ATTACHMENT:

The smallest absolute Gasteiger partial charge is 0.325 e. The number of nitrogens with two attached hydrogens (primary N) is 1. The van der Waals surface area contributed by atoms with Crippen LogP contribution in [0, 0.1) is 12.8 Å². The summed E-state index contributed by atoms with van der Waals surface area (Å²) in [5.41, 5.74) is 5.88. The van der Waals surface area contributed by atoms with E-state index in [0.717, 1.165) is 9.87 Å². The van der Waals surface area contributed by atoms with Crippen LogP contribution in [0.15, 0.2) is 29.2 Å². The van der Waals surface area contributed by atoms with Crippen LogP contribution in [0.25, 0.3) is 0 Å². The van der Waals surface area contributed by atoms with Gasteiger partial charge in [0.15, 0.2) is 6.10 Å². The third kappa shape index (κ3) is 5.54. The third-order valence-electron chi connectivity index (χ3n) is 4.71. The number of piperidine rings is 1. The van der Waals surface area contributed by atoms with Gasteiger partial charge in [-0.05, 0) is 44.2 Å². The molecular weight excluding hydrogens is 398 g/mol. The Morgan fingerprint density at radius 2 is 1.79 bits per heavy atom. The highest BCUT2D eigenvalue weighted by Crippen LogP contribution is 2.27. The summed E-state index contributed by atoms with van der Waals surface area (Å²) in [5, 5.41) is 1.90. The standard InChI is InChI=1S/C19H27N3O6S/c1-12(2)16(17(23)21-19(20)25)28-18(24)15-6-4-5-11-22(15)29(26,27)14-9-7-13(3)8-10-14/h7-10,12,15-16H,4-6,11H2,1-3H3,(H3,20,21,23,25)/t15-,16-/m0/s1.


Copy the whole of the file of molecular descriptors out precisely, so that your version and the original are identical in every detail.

The smallest absolute Gasteiger partial charge is 0.325 e. The number of nitrogens with two attached hydrogens (primary N) is 1. The van der Waals surface area contributed by atoms with Crippen LogP contribution in [0, 0.1) is 12.8 Å². The summed E-state index contributed by atoms with van der Waals surface area (Å²) in [5.41, 5.74) is 5.88. The van der Waals surface area contributed by atoms with E-state index in [0.717, 1.165) is 9.87 Å². The van der Waals surface area contributed by atoms with Crippen LogP contribution in [0.15, 0.2) is 29.2 Å². The van der Waals surface area contributed by atoms with Crippen LogP contribution in [0.25, 0.3) is 0 Å². The van der Waals surface area contributed by atoms with Gasteiger partial charge in [0.15, 0.2) is 6.10 Å². The third kappa shape index (κ3) is 5.54. The third-order valence-electron chi connectivity index (χ3n) is 4.71. The number of piperidine rings is 1. The van der Waals surface area contributed by atoms with Gasteiger partial charge in [-0.05, 0) is 44.2 Å². The molecular weight excluding hydrogens is 398 g/mol. The Morgan fingerprint density at radius 2 is 1.79 bits per heavy atom. The highest BCUT2D eigenvalue weighted by Crippen LogP contribution is 2.27. The summed E-state index contributed by atoms with van der Waals surface area (Å²) in [5, 5.41) is 1.90. The standard InChI is InChI=1S/C19H27N3O6S/c1-12(2)16(17(23)21-19(20)25)28-18(24)15-6-4-5-11-22(15)29(26,27)14-9-7-13(3)8-10-14/h7-10,12,15-16H,4-6,11H2,1-3H3,(H3,20,21,23,25)/t15-,16-/m0/s1.